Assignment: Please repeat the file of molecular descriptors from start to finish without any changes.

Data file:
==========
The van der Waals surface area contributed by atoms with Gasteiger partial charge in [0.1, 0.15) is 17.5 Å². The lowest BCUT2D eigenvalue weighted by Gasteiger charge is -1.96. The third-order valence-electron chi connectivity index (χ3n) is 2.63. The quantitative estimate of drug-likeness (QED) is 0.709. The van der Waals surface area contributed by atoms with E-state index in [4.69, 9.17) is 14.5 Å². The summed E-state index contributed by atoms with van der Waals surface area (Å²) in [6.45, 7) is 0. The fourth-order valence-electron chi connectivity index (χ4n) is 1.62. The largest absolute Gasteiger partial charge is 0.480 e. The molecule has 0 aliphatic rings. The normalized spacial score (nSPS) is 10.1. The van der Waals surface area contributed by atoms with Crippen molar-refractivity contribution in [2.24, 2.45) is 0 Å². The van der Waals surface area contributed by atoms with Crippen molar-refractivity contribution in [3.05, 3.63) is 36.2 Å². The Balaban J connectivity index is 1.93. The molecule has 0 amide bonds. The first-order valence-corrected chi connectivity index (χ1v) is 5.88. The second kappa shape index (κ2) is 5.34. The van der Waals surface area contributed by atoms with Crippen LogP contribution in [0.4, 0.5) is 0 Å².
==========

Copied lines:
The van der Waals surface area contributed by atoms with Gasteiger partial charge in [0.1, 0.15) is 17.5 Å². The lowest BCUT2D eigenvalue weighted by Gasteiger charge is -1.96. The third-order valence-electron chi connectivity index (χ3n) is 2.63. The quantitative estimate of drug-likeness (QED) is 0.709. The van der Waals surface area contributed by atoms with E-state index in [4.69, 9.17) is 14.5 Å². The summed E-state index contributed by atoms with van der Waals surface area (Å²) in [6.45, 7) is 0. The fourth-order valence-electron chi connectivity index (χ4n) is 1.62. The largest absolute Gasteiger partial charge is 0.480 e. The molecule has 0 aliphatic rings. The normalized spacial score (nSPS) is 10.1. The van der Waals surface area contributed by atoms with Crippen molar-refractivity contribution in [2.24, 2.45) is 0 Å². The van der Waals surface area contributed by atoms with Crippen molar-refractivity contribution in [3.05, 3.63) is 36.2 Å². The Balaban J connectivity index is 1.93. The molecule has 0 amide bonds. The first-order valence-corrected chi connectivity index (χ1v) is 5.88. The second kappa shape index (κ2) is 5.34. The van der Waals surface area contributed by atoms with Crippen LogP contribution in [0.4, 0.5) is 0 Å².